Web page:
In light of recent high-profile lawsuits in New York involving defendants such as Starbucks and Del Posto, employers must be aware of important new changes to New York labor laws that can significantly affect their business and profits.
Minimum Wage Increase for Tipped Employees
Minimum wages for tipped workers in the hospitality industry, such as restaurant and hotel workers, will increase as follows effective January 1, 2011:
- Tipped non-food service employees in the hospitality industry must now receive at least $5.65/hour (up from $4.90/hour)
- Tipped food service employees in the hospitality industry must now receive at least $5.00/hour (up from $4.65/hour)
- Service workers for resort hotels must now receive at least $4.95/hour (up from $4.35/hour)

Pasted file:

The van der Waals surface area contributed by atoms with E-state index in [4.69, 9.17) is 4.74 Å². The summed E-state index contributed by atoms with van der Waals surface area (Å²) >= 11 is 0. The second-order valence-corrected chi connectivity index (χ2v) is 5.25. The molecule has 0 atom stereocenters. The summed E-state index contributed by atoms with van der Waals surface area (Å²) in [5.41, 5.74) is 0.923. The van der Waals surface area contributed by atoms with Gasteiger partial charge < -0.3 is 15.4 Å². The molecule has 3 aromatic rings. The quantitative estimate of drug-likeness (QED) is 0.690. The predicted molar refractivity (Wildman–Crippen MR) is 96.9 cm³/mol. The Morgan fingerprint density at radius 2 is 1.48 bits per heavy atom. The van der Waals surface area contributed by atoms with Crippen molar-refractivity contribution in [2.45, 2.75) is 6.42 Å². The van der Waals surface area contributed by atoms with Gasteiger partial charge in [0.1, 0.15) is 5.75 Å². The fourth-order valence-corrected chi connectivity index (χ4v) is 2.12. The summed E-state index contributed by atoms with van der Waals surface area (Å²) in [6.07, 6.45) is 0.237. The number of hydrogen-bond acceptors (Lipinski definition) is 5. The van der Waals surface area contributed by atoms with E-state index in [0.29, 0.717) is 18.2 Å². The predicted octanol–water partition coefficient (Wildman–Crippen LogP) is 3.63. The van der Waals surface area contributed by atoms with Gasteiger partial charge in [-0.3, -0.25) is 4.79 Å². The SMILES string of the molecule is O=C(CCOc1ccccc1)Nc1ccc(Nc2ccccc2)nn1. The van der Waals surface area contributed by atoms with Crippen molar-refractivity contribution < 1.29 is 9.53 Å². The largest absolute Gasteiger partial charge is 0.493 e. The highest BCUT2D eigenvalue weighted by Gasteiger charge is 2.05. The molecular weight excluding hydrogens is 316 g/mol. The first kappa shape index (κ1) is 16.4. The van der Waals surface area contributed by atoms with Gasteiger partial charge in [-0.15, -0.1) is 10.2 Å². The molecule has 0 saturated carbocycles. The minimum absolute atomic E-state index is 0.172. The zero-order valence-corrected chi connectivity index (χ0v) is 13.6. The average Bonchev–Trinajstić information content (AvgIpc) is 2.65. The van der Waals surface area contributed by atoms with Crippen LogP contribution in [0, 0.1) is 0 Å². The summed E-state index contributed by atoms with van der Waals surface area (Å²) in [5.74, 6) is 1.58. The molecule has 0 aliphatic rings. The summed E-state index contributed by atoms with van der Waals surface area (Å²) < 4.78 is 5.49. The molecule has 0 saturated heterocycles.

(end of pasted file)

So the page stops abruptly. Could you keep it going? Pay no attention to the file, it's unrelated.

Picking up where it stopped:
Employers have until February 28, 2011 to make any necessary changes to their payroll systems, but must pay employees the new wage rates retroactive to January 1, 2011.
Employers May Mandate Tip Pooling
Under the new law, restaurants also may now mandate tip pooling, the distribution of tipped food service workers’ gratuities among tipped and nontipped workers. Restaurants using tip pooling must maintain a daily log of tips collected and handed out for at least six years. Tip sharing, when food service workers give a cut of their tips to nontipped employees, is also allowed. However, unlike the practice of tip pooling, employees conduct these transactions themselves.
Tips for Employers
- Maintain accurate payroll records
- Maintain accurate tip pooling records (if applicable)
- Know your employees’ current tipping practices and remediate as necessary
Reed Smith is ready to assist employers in complying with all New York and federal labor laws and regulations while minimizing the adverse impact and cost to the employer. Please feel free, at any time, to contact Cindy Minniti, Daniel Schleifstein or any Reed Smith lawyer you work with to discuss these important new changes.